Just ask Europe and California. Both are experiencing conditions that make this case.
The two also underscore the flaw in policy proposals that exclude natural gas from the future energy mix – as does the Clean Electricity Performance Program (CEPP) now being debated in Congress.
Posted September 14, 2021
It’s pretty easy to get lost in the trees of The Environmental Partnership’s newest results data, contained in its new annual report – including the new flare management program’s reported 50% decrease in flare volumes from 2019 to 2020, plus hundreds of thousands of surveys and hundreds of millions of component inspections. Those numbers are important, but there’s another big story behind them.
It’s a story of progress – tangible, beneficial, significant progress by the natural gas and oil industry toward a lower-carbon future and a smaller environmental footprint. The numbers show industry’s steady progress in lowering emissions even as it continues to produce the affordable, reliable energy Americans use every single day.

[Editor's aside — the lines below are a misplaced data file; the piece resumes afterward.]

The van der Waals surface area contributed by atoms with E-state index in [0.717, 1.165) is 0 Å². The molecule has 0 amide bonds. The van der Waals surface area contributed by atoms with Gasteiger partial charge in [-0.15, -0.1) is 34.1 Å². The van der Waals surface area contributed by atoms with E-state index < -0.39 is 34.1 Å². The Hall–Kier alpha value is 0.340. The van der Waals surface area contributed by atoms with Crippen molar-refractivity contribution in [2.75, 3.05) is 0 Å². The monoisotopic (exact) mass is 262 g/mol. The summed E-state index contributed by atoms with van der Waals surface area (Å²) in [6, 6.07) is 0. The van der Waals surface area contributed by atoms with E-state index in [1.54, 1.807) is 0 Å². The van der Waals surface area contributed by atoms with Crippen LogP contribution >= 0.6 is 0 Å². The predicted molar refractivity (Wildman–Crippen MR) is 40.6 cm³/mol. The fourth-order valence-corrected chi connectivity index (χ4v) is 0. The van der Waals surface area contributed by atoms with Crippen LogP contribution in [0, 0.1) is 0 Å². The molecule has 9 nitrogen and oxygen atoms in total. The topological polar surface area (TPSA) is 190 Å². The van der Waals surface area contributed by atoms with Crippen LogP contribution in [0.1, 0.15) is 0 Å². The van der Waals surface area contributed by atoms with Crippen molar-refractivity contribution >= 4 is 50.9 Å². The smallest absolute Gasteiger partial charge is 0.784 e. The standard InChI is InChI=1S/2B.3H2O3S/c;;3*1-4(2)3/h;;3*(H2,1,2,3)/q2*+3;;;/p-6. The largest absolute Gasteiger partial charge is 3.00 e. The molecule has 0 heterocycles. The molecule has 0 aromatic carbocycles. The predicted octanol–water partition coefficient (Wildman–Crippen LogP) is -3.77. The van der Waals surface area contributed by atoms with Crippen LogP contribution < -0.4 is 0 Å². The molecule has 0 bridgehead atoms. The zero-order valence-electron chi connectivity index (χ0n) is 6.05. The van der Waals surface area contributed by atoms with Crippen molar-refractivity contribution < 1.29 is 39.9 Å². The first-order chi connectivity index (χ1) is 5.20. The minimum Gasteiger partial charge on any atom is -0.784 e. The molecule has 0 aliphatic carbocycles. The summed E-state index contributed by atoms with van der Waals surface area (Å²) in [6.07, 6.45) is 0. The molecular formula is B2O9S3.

Thoughtful analysis supports the case we’ve been making, that the U.S. and the world need both.
Posted September 10, 2021
This week, API detailed the latest on three important ways the natural gas and oil industry is reducing its emissions. The information can be found in The Environmental Partnership’s new annual report, which outlines more than 90 companies’ recent work to cut significant sources of natural gas and oil emissions.
Some highlights and key actions from the annual report include reduced flare volumes, detecting and repairing leaks and replacing pneumatic controllers at facilities.
Posted September 9, 2021
Levying a fee on the methane emissions of the U.S. natural gas and oil industry, under consideration as part of the reconciliation package in Congress, is the wrong way to address emissions and could hinder the U.S. economy, national security and environmental progress.
This week API and dozens of organizations representing producers, distributors and users of natural gas, oil and natural gas liquids opposed the “Methane Emissions Reduction Act of 2021” in a letter to Senate Environment and Public Works Committee Chair Tom Carper (D-DE) and Ranking Member Shelley Moore Capito (R-WV).
Here are three reasons why a methane fee should be rejected by lawmakers on both sides of the aisle.
Posted September 2, 2021